Kia Sorento long-term test review
The Kia Sorento fought off some prestigious rivals to be voted Large SUV of the Year at the 2021 What Car? Awards, but does it continue to impress when you live with it every day?...
The car Kia Sorento 1.6 HEV T-GDi Auto AWD 2 Run by Claire Evans, consumer editor
Why it’s here The Sorento impressed our road testers so much that we voted it our Large SUV of the Year, but what’s it like for an extended family to live with?
Needs to Be a relaxing cruiser for occasional motorway commute, have good access for my octogenarian parents and be economical on frequent short local trips
Mileage 2114 List price £39,110 Target price £37,489 Price as tested £39,505 Test economy 35.9mpg Official economy 40.9mpg Options fitted Premium Paint £660
9 June 2021 – Getting to know the Sorento
As we move to a hybrid and electric future, we’ll all have to get used to driving cars with automatic gearboxes. And while I'm a bit old fashioned, so am not looking forward to waving a final goodbye to manuals, I've got to admit that a slick auto 'box like the one in my Kia Sorento does make life easier when you’re driving around town.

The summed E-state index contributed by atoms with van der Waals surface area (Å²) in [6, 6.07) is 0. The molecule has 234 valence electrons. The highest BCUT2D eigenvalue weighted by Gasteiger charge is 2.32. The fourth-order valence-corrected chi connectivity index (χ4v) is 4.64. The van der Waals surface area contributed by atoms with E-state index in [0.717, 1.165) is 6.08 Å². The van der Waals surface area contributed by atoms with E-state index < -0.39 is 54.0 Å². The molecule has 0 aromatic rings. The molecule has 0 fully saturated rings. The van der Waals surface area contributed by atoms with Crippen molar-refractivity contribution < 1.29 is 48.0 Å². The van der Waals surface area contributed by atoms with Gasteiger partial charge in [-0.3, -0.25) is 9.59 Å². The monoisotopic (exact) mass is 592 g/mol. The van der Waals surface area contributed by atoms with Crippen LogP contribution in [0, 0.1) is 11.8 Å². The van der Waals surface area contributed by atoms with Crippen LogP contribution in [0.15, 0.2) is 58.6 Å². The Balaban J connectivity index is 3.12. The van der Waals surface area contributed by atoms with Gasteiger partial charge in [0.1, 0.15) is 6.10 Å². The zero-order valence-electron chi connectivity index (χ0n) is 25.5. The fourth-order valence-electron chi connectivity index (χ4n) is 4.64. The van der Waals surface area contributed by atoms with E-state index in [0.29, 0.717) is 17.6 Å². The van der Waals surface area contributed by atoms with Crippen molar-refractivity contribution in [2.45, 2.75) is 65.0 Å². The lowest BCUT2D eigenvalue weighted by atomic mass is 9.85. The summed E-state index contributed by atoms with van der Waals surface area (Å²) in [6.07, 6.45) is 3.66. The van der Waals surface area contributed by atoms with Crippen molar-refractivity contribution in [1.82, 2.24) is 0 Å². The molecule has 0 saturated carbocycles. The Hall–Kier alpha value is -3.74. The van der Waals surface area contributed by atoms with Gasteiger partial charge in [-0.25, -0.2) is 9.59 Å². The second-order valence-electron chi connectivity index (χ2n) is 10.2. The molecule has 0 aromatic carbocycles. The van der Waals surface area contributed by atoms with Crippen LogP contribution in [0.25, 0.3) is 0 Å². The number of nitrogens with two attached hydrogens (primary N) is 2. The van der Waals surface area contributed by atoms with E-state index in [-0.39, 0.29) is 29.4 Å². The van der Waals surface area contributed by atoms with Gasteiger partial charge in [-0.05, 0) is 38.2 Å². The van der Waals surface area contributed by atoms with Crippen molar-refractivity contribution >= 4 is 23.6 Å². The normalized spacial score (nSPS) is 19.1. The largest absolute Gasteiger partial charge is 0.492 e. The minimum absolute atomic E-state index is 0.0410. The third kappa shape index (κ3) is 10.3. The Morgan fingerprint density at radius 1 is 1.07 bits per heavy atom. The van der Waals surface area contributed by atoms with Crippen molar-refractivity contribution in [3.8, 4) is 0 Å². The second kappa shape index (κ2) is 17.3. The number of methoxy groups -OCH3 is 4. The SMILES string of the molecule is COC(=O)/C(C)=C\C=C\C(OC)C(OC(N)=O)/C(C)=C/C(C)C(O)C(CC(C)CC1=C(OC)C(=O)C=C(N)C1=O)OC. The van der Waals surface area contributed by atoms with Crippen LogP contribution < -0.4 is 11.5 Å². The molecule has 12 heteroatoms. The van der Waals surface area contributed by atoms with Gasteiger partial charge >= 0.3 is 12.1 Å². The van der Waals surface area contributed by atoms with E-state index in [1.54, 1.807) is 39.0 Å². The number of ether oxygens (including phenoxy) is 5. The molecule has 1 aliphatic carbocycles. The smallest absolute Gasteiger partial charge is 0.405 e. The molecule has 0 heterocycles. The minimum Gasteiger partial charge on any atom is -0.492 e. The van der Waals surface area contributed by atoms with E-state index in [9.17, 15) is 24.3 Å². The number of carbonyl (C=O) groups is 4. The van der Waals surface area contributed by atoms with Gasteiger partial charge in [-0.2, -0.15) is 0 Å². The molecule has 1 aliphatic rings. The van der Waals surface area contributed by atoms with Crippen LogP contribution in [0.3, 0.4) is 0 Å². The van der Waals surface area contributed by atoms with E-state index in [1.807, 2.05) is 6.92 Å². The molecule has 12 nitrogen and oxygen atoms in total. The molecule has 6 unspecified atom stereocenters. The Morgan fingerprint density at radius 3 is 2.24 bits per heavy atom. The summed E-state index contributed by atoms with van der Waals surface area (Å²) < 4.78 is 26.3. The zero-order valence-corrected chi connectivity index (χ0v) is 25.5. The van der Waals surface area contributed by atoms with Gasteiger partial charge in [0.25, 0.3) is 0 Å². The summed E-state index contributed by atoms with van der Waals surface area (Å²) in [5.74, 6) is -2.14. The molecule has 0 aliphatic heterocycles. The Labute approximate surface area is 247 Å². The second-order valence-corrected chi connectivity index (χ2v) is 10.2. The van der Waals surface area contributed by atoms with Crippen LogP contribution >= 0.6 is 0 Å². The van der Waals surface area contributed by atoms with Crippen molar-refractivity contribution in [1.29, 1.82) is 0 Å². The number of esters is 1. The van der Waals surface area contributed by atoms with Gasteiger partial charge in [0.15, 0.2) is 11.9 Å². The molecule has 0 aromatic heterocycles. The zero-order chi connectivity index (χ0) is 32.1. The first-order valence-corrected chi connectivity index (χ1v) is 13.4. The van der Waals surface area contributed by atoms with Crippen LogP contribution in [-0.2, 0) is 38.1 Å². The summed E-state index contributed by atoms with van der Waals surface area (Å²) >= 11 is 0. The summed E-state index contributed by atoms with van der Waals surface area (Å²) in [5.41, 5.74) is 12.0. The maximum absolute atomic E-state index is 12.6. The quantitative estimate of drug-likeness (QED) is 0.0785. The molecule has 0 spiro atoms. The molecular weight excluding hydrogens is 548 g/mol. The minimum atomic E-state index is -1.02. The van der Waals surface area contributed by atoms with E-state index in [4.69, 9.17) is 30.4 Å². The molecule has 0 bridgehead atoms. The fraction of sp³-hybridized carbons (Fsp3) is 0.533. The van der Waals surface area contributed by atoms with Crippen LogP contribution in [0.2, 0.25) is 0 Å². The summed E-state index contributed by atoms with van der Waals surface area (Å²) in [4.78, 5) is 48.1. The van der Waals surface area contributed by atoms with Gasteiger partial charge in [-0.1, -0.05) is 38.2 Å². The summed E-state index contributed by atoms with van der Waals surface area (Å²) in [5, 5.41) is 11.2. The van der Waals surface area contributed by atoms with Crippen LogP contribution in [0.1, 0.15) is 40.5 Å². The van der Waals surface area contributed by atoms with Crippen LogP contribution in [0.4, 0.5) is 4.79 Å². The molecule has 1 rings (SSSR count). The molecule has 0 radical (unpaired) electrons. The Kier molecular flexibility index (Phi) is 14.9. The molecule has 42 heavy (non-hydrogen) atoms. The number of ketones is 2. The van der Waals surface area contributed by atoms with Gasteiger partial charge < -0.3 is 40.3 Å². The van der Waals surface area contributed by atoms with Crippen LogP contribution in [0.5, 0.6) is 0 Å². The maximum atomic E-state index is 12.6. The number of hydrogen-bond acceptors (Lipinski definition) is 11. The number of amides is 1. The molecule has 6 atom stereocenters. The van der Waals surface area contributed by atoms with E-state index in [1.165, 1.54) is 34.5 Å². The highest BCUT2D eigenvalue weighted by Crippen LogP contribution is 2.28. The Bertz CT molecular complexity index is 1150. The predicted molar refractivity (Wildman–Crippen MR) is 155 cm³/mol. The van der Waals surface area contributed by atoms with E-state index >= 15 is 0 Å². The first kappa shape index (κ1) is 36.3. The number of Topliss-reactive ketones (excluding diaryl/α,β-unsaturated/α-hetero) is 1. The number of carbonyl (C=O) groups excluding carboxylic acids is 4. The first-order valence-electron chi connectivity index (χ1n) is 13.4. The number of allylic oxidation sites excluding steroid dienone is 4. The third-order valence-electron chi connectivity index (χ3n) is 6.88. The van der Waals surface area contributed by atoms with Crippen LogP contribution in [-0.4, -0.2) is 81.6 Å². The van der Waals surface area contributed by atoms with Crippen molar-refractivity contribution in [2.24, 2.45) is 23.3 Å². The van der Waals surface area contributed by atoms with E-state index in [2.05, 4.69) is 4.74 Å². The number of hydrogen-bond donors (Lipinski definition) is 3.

I'm enjoying playing with the Sorento's different driving modes, too. Eco is laid back and ideal for motorway cruising; Sport doesn’t suit the car as well, because it makes the engine thrashy and the performance jerky; but Smart is a nice compromise between the two.
It works by using data from the accelerator, brakes and steering to create a bespoke setup that should suit the driver and the driving conditions. It’s not perfect, but it provides punchier performance overall than Eco mode and quicker responses when pulling away, while still keeping the engine pretty quiet.
I’ve also been finding out how useful the Sorento is for trips to the garden centre and recycling depot. Its hybrid batteries sit beneath the boot floor, so there’s no underfloor storage, but there’s still enough room for a couple of carry-on suitcases with all three rows of seats in place.
Start folding the seats down, meanwhile, and the back of the car starts to look more like a van. As well as levers on each side of the second-row bench to fold the two halves of the seat back flat, there are a couple of buttons in the boot, so it’s really easy to create a massive load bay.
With the second and third seat rows down I got a 6ft by 2ft trellis in the Sorento with space to spare. And, on another day it swallowed an unwanted armchair without a struggle.